MELBOURNE, Australia -- Tiger Woods played 14 holes before finally missing a green in the opening round of the Australian Masters, which would seem like the ideal start to defending a title for the last time this year.
Trouble was, he couldn't get a putt close to the hole, which was not the first time that happened this year.
Woods had to settle for a 2-under 69 on Thursday, leaving him four shots behind a trio of players who competed before far fewer fans and had far less trouble on the greens at Victoria Golf Club.
"That was probably the highest score I could have shot," Woods said.
Adam Bland and Alistair Presnell, roommates on the Nationwide Tour in the United States, each had a 6-under 65 in the cool morning before the greens became crisp under a warming afternoon sun. They were joined late in the day by Daniel Gaunt, whose career took a sudden turn for the better this year, considering he was working in a golf shop this spring.
"Rock bottom," said Gaunt, a feeling Woods knows all too well.
The Australian Masters represents the 82nd worldwide victory for Woods, and also his most recent. That was a year ago at Kingston Heath, where his return Down Under after an 11-year absence brought the kind of crowds reminiscent of a major, all of them eager to see the world's No. 1 player.
That was 12 days before his car accident in the middle of the night led to revelations of womanizing. Woods returned to defend his title as the No. 2 player in the world -- he lost his top ranking to Lee Westwood two weeks ago -- and is trying to retool his swing.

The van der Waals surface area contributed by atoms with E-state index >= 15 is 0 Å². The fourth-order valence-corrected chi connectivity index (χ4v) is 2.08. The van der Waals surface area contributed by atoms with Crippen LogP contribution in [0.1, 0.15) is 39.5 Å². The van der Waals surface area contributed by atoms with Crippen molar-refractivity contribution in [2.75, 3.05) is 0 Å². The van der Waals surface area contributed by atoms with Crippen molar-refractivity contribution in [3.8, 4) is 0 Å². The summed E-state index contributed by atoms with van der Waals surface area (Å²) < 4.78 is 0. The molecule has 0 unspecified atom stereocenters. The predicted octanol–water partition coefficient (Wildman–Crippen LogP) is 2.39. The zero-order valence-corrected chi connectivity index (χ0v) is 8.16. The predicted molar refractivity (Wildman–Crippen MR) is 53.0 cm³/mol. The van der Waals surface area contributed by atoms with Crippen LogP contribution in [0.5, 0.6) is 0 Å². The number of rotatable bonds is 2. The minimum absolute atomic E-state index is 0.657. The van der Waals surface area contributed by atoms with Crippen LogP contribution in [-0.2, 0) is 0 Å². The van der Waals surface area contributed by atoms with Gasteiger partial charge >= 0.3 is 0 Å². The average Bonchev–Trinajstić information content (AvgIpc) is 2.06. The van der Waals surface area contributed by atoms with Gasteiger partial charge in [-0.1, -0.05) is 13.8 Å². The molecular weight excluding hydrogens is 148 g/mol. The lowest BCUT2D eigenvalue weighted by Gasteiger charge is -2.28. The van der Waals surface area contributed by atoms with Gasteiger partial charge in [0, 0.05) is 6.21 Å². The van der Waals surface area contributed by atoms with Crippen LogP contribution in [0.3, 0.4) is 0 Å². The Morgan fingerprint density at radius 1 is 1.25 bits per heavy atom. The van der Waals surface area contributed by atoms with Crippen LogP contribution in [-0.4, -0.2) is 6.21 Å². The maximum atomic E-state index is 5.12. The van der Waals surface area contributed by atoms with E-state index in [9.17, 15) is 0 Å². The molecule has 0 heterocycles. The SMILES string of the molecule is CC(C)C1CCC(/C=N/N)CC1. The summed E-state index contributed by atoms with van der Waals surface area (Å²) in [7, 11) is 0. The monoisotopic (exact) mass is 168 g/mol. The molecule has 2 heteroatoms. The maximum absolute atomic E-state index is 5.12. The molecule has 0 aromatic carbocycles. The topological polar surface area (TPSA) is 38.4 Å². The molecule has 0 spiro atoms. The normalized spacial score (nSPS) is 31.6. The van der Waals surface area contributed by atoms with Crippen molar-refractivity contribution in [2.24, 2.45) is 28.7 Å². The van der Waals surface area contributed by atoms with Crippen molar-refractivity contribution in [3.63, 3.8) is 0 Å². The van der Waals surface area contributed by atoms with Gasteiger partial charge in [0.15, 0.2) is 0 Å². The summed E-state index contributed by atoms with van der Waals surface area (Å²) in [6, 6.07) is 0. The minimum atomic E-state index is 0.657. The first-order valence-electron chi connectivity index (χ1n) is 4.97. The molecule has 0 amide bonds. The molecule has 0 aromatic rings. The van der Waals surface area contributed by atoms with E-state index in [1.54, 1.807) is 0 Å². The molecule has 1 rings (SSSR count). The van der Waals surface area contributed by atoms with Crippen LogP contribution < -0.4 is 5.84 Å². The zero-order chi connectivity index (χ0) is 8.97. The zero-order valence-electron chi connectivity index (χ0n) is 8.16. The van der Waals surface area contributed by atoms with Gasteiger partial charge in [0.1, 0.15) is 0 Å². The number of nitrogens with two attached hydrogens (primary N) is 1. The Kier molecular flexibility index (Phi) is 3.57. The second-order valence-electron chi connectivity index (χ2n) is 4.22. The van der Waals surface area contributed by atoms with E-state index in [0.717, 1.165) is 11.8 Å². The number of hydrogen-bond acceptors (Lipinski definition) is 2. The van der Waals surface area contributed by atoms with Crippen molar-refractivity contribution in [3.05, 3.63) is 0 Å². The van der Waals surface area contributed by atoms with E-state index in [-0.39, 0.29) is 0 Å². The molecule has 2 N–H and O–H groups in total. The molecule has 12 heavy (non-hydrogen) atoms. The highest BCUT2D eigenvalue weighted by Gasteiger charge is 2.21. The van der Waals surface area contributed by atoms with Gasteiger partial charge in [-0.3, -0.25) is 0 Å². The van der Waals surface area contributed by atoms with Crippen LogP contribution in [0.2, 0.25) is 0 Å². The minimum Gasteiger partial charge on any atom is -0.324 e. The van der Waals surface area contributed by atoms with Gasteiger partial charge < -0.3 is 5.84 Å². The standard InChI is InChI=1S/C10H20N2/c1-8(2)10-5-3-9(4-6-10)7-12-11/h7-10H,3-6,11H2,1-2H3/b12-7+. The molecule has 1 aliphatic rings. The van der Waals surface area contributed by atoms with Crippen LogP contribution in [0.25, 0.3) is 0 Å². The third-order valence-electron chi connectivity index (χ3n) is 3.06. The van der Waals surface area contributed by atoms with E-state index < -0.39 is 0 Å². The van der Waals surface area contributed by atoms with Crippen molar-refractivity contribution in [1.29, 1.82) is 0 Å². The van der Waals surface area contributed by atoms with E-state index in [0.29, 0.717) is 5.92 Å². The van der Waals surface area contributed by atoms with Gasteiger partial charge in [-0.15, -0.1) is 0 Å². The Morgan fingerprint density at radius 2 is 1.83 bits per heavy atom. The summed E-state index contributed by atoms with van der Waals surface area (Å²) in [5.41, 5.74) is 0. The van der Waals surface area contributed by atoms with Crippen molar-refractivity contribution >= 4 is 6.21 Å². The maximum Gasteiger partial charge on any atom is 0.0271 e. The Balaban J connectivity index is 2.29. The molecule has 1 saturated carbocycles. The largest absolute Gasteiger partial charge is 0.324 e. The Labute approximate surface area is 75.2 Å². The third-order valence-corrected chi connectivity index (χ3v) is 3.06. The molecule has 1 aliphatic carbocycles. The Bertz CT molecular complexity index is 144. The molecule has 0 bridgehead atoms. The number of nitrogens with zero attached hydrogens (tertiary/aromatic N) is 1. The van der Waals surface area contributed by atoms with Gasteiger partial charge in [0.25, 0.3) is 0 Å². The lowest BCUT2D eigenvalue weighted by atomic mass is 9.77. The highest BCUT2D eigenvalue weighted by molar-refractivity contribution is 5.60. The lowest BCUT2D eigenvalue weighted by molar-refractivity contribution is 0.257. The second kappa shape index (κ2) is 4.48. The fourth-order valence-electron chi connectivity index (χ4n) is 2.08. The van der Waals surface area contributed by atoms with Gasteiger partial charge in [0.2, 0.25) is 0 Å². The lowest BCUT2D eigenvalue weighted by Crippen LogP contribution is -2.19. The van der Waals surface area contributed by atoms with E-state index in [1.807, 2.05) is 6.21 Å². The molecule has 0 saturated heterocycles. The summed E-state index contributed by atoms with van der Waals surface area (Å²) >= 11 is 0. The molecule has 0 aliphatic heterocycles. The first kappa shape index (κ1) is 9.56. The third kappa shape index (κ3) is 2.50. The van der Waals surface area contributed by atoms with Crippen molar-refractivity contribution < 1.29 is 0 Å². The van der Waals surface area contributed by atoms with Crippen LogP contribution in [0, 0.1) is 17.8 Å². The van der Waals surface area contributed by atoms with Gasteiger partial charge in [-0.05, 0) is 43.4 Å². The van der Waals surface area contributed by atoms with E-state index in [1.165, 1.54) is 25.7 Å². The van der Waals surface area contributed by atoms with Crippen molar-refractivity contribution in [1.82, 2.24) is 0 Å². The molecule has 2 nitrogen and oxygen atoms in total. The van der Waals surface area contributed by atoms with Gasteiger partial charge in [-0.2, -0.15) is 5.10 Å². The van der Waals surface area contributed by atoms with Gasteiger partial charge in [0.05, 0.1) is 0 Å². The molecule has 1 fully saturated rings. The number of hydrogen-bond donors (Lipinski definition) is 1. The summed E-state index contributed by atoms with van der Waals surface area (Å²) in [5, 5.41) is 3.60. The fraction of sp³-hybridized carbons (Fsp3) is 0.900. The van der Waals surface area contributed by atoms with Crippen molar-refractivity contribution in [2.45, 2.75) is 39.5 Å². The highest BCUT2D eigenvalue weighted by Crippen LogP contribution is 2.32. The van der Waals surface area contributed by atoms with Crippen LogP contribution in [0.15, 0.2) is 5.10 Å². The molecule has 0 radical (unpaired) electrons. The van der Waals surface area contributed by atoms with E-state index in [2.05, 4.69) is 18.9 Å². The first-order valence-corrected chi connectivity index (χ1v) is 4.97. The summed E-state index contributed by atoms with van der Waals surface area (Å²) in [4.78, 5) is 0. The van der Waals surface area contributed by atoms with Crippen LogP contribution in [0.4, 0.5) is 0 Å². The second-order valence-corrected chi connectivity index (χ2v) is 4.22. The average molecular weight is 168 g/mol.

Typical of his year, it was the putter that held him back.
Woods hit it in all the right spots, which at Victoria means below the hole. But he rarely had enough pace on his putts, and his lone bogey came on a three-putt from 45 feet that he left about 8 feet short. On the final hole, he avoided a similar mistake by holing a 7-footer for par. It left him in a tie for 17th and with few worries.
"I could have easily been 4, 5, 6 under," Woods said. "I don't know what the guys are going to do this afternoon, but I'm right there."
Presnell was on the verge of earning a PGA Tour card late this summer until his game went into a funk at the worst time, and he failed to finish among the top 25 on the Nationwide Tour money list.
He still knows what it's like to compete on a big stage, though -- he qualified through the Australasian Tour for a World Golf Championship at Doral, tied for sixth and made $214,300. He also got into the HSBC Champions in Shanghai last week.
"It was a massive thrill," he said.
Imagine how it felt for Gaunt, who this spring was working in a golf store trying to pay the bills and wondering if it was time to give up on golf as a career. Then came an exemption to a Challenge Tour event in England, which he won, and he went on to earn his European Tour card for next year.
He already is 1 up on Woods. Gaunt qualified for the British Open last summer at Turnberry, shot 67 in the second round and made the cut on the number. Woods didn't make it to the weekend.
"I now feel I should be there," he said.
Gaunt used to be a member at Victoria, as was Ogilvy, although it didn't help the former U.S. Open champ Thursday. He struggled to a 72, as did the other marquee names in the field. Garcia made double bogey on his opening hole for a 73, while Villegas shot 71. Allenby, who played with Woods, three-putted his opening two holes from inside 18 feet and had five three-putts in his round of 73.
Woods believes he is making progress with his revamped swing under Sean Foley, who is home in Florida. He showed more signs of that in the opening round, managing his way around the tight, bush-lined fairways by missing only two fairways.
"I hit the ball well all day," Woods said. "It was just a matter of getting committed to hit the ball a little harder on my putts. I was in all the right spots. But they're really slow up the hill and really quick going down, and I didn't make the adjustment."
From there, it was off to a luncheon and clinic for sponsors, along with a practice session.
The trio of leaders were allowed to dream about the gold jacket that goes to the winner, the one Woods wore a year ago.